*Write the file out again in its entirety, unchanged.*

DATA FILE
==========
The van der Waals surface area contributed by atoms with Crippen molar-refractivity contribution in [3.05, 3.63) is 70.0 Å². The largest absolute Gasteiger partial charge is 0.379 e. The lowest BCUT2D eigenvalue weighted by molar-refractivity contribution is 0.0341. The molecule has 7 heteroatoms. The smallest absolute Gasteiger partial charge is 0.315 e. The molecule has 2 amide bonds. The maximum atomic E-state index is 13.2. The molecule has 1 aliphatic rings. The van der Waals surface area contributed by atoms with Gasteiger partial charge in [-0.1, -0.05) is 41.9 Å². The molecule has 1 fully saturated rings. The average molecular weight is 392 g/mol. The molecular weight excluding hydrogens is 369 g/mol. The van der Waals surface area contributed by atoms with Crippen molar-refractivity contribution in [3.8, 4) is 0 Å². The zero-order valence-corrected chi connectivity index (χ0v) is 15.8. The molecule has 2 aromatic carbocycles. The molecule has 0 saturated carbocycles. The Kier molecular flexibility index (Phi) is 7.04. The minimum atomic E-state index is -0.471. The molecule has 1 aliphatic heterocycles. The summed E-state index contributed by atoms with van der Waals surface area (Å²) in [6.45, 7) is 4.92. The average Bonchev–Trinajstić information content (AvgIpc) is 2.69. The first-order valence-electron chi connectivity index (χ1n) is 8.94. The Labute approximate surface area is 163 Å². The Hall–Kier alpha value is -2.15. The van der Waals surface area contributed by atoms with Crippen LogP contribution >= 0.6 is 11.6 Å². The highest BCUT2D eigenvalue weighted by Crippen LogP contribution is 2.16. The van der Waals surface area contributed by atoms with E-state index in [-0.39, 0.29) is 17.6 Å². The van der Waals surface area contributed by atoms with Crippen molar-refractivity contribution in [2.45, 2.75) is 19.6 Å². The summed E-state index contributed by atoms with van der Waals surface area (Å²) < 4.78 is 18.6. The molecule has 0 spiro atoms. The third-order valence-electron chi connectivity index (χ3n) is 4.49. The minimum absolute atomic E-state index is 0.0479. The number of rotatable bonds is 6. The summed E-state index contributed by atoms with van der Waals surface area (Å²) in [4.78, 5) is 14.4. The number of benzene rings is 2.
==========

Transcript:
The van der Waals surface area contributed by atoms with Crippen molar-refractivity contribution in [3.05, 3.63) is 70.0 Å². The largest absolute Gasteiger partial charge is 0.379 e. The lowest BCUT2D eigenvalue weighted by molar-refractivity contribution is 0.0341. The molecule has 7 heteroatoms. The smallest absolute Gasteiger partial charge is 0.315 e. The molecule has 2 amide bonds. The maximum atomic E-state index is 13.2. The molecule has 1 aliphatic rings. The van der Waals surface area contributed by atoms with Gasteiger partial charge in [-0.1, -0.05) is 41.9 Å². The molecule has 1 fully saturated rings. The average molecular weight is 392 g/mol. The molecular weight excluding hydrogens is 369 g/mol. The van der Waals surface area contributed by atoms with Crippen molar-refractivity contribution in [3.8, 4) is 0 Å². The zero-order valence-corrected chi connectivity index (χ0v) is 15.8. The molecule has 2 aromatic carbocycles. The molecule has 0 saturated carbocycles. The Kier molecular flexibility index (Phi) is 7.04. The minimum atomic E-state index is -0.471. The molecule has 1 aliphatic heterocycles. The summed E-state index contributed by atoms with van der Waals surface area (Å²) in [6.45, 7) is 4.92. The average Bonchev–Trinajstić information content (AvgIpc) is 2.69. The first-order valence-electron chi connectivity index (χ1n) is 8.94. The Labute approximate surface area is 163 Å². The Hall–Kier alpha value is -2.15. The van der Waals surface area contributed by atoms with Crippen LogP contribution >= 0.6 is 11.6 Å². The highest BCUT2D eigenvalue weighted by Crippen LogP contribution is 2.16. The van der Waals surface area contributed by atoms with E-state index in [-0.39, 0.29) is 17.6 Å². The van der Waals surface area contributed by atoms with Crippen molar-refractivity contribution in [2.45, 2.75) is 19.6 Å². The summed E-state index contributed by atoms with van der Waals surface area (Å²) < 4.78 is 18.6. The molecule has 0 spiro atoms. The third-order valence-electron chi connectivity index (χ3n) is 4.49. The minimum absolute atomic E-state index is 0.0479. The number of rotatable bonds is 6. The summed E-state index contributed by atoms with van der Waals surface area (Å²) in [4.78, 5) is 14.4. The number of benzene rings is 2.